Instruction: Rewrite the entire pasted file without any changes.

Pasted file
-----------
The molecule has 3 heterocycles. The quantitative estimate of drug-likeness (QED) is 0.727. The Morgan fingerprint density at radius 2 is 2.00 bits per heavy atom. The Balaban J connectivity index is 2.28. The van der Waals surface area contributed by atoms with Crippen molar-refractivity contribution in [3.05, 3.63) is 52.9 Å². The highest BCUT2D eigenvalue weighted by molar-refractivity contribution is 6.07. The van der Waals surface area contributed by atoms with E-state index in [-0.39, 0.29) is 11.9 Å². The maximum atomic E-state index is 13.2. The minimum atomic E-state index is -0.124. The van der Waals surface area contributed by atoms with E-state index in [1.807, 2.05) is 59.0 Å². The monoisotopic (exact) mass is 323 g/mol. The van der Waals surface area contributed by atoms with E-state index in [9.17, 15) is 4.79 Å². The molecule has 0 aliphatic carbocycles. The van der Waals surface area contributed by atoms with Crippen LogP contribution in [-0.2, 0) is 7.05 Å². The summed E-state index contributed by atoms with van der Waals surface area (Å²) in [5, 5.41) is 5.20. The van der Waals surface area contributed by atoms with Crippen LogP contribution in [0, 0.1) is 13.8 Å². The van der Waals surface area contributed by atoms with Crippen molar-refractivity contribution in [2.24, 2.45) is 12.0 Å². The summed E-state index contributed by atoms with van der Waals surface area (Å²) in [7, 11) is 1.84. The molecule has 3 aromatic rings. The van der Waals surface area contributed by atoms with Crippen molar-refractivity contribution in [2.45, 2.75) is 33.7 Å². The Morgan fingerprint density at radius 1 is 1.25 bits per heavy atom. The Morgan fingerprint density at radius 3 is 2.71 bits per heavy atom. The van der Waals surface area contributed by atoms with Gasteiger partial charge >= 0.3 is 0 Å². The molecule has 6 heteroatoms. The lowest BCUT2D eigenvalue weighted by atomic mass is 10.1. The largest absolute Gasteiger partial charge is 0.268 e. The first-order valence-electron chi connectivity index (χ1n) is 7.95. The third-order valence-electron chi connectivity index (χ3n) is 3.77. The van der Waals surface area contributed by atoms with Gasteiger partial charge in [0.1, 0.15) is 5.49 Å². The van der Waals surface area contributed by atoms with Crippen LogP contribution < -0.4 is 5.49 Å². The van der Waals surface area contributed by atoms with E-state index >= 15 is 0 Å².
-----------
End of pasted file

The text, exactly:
The molecule has 3 heterocycles. The quantitative estimate of drug-likeness (QED) is 0.727. The Morgan fingerprint density at radius 2 is 2.00 bits per heavy atom. The Balaban J connectivity index is 2.28. The van der Waals surface area contributed by atoms with Crippen molar-refractivity contribution in [3.05, 3.63) is 52.9 Å². The highest BCUT2D eigenvalue weighted by molar-refractivity contribution is 6.07. The van der Waals surface area contributed by atoms with E-state index in [-0.39, 0.29) is 11.9 Å². The maximum atomic E-state index is 13.2. The minimum atomic E-state index is -0.124. The van der Waals surface area contributed by atoms with E-state index in [1.807, 2.05) is 59.0 Å². The monoisotopic (exact) mass is 323 g/mol. The van der Waals surface area contributed by atoms with E-state index in [9.17, 15) is 4.79 Å². The molecule has 0 aliphatic carbocycles. The van der Waals surface area contributed by atoms with Crippen LogP contribution in [-0.2, 0) is 7.05 Å². The summed E-state index contributed by atoms with van der Waals surface area (Å²) in [5, 5.41) is 5.20. The van der Waals surface area contributed by atoms with Crippen LogP contribution in [0, 0.1) is 13.8 Å². The van der Waals surface area contributed by atoms with Crippen molar-refractivity contribution in [2.24, 2.45) is 12.0 Å². The summed E-state index contributed by atoms with van der Waals surface area (Å²) in [7, 11) is 1.84. The molecule has 3 aromatic rings. The van der Waals surface area contributed by atoms with Crippen molar-refractivity contribution in [2.45, 2.75) is 33.7 Å². The Morgan fingerprint density at radius 1 is 1.25 bits per heavy atom. The Morgan fingerprint density at radius 3 is 2.71 bits per heavy atom. The van der Waals surface area contributed by atoms with Gasteiger partial charge >= 0.3 is 0 Å². The molecule has 6 heteroatoms. The lowest BCUT2D eigenvalue weighted by atomic mass is 10.1. The largest absolute Gasteiger partial charge is 0.268 e. The first-order valence-electron chi connectivity index (χ1n) is 7.95. The third-order valence-electron chi connectivity index (χ3n) is 3.77. The van der Waals surface area contributed by atoms with Gasteiger partial charge in [0.1, 0.15) is 5.49 Å². The van der Waals surface area contributed by atoms with Crippen LogP contribution < -0.4 is 5.49 Å². The van der Waals surface area contributed by atoms with E-state index >= 15 is 0 Å².